Pizza shop embezzler sentenced

A former manager of Marietta’s East of Chicago Pizza was sentenced Tuesday in Washington County Common Pleas Court to 30 days in jail for stealing an estimated $15,000 from the restaurant over the course of several years.

John M. Foster, 36, of 119 North Hart St., pleaded guilty Jan. 8 to a fourth-degree felony count of theft.

Foster, who had been employed at the restaurant since 2005, spent years tweaking gift card sales and expenditures and altering accounts payable so he could pocket the difference, said restaurant owner Tim Myers.

“Because a gift card is plastic, it’s not a tangible form of currency,” he said.

The subtle discrepancies and alterations were not immediately obvious but were eventually discovered by another manager, said Myers.

“We found out in September of last year when my main manager…found the deposit totals did not add up,” he said.

The changes were traced back to Foster, who had been altering computerized financial records to cover his trail. The discovery started the incredibly time consuming process of delving into daily records to see how much Foster embezzled, said Myers.

So far, the company has traced the thefts back to 2010 and estimate Foster stole more than $15,000 in that time. Myers said he does not expect to find significantly more money stolen before that because the thefts tended to taper off as they went back in time. However, Myers added that he would like to have the $15,085.67 restitution figure verified by an accountant.

Washington County Common Pleas Court Judge Randall Burnworth offered to postpone the sentencing to work out a definitive restitution figure, but Washington County Assistant Prosecutor Kevin Rings said that could take months and requested to proceed.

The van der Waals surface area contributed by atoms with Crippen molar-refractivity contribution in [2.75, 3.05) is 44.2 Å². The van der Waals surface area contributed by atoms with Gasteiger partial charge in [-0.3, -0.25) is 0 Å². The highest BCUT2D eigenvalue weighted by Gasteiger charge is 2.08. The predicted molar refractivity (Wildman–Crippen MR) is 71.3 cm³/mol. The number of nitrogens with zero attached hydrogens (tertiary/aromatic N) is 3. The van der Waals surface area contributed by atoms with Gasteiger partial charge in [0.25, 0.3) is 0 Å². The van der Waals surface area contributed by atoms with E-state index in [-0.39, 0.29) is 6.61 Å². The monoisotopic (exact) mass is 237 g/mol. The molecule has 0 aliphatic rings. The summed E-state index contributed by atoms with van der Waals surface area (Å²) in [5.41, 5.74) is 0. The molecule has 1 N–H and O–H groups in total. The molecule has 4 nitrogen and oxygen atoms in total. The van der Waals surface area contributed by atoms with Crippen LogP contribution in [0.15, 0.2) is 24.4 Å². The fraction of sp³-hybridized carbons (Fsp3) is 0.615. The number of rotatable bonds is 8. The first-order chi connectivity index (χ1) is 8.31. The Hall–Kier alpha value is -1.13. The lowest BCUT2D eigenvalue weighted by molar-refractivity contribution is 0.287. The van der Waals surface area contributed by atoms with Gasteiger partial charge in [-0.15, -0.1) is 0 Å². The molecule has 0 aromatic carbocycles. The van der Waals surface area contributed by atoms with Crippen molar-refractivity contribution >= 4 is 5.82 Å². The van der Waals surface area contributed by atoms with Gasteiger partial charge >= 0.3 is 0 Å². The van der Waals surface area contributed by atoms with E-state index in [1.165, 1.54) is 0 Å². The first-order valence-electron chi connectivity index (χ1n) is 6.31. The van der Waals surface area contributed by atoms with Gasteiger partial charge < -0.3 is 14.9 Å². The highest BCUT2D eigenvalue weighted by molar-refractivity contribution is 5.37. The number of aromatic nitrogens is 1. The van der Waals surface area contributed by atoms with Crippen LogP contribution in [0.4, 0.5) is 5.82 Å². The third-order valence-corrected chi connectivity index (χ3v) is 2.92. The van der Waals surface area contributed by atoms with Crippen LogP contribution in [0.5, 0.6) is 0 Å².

Foster’s attorney Eric Fowler also requested sentencing go forward as planned.

Foster said he wanted to put the event behind him and apologized to Myers.

“I just want to take this opportunity to apologize to my former boss. I’m ready to start putting this behind me and taking care of what needs taken care of,” he said.

Burnworth sentenced Foster to 32 days in jail with credit for two days served and ordered him to serve three years of community control. The maximum for Foster, who wasn’t prison eligible on the charge under Ohio law, would have been six months in jail.

He also ordered the $15,085.67 restitution figure but reserved the right to adjust it pending verification by an accountant.

Fowler said his client was prepared to pay whatever restitution was ordered.

Myers said he felt the punishment was light considering the staggering amount of money stolen and the fact that Foster’s actions demonstrated a longtime pattern of wrongdoing.

“I think it’s a slap on the wrist for that amount of money,” said Myers. “How can you come in every day of work and face people…like nothing is wrong for years?”

Myers said he would have liked to have seen Foster receive a lengthier jail stay in the county jail.